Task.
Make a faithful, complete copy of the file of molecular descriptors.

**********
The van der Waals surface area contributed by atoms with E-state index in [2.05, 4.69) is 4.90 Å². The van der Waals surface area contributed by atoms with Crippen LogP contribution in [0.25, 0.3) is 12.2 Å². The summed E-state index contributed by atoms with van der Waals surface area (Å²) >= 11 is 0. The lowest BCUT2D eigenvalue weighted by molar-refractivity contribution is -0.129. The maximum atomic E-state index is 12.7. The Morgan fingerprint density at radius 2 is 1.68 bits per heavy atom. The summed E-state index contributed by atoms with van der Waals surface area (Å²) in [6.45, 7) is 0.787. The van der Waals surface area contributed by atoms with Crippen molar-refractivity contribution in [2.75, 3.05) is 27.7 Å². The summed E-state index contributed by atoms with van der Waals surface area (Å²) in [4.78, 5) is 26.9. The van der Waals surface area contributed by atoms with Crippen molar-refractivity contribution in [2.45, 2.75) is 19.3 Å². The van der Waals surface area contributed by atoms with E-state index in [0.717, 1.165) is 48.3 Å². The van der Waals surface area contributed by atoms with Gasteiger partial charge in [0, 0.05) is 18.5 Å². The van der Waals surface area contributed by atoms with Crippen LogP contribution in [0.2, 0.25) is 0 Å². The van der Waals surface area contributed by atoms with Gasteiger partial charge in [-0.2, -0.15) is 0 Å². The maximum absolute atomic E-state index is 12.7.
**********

The van der Waals surface area contributed by atoms with E-state index in [2.05, 4.69) is 4.90 Å². The van der Waals surface area contributed by atoms with Crippen LogP contribution in [0.25, 0.3) is 12.2 Å². The summed E-state index contributed by atoms with van der Waals surface area (Å²) >= 11 is 0. The lowest BCUT2D eigenvalue weighted by molar-refractivity contribution is -0.129. The maximum atomic E-state index is 12.7. The Morgan fingerprint density at radius 2 is 1.68 bits per heavy atom. The summed E-state index contributed by atoms with van der Waals surface area (Å²) in [6.45, 7) is 0.787. The van der Waals surface area contributed by atoms with Crippen molar-refractivity contribution in [2.75, 3.05) is 27.7 Å². The summed E-state index contributed by atoms with van der Waals surface area (Å²) in [4.78, 5) is 26.9. The van der Waals surface area contributed by atoms with Crippen molar-refractivity contribution in [2.45, 2.75) is 19.3 Å². The van der Waals surface area contributed by atoms with E-state index in [0.717, 1.165) is 48.3 Å². The van der Waals surface area contributed by atoms with Gasteiger partial charge in [0, 0.05) is 18.5 Å². The van der Waals surface area contributed by atoms with Crippen LogP contribution in [0.2, 0.25) is 0 Å². The van der Waals surface area contributed by atoms with Gasteiger partial charge in [-0.2, -0.15) is 0 Å². The maximum absolute atomic E-state index is 12.7.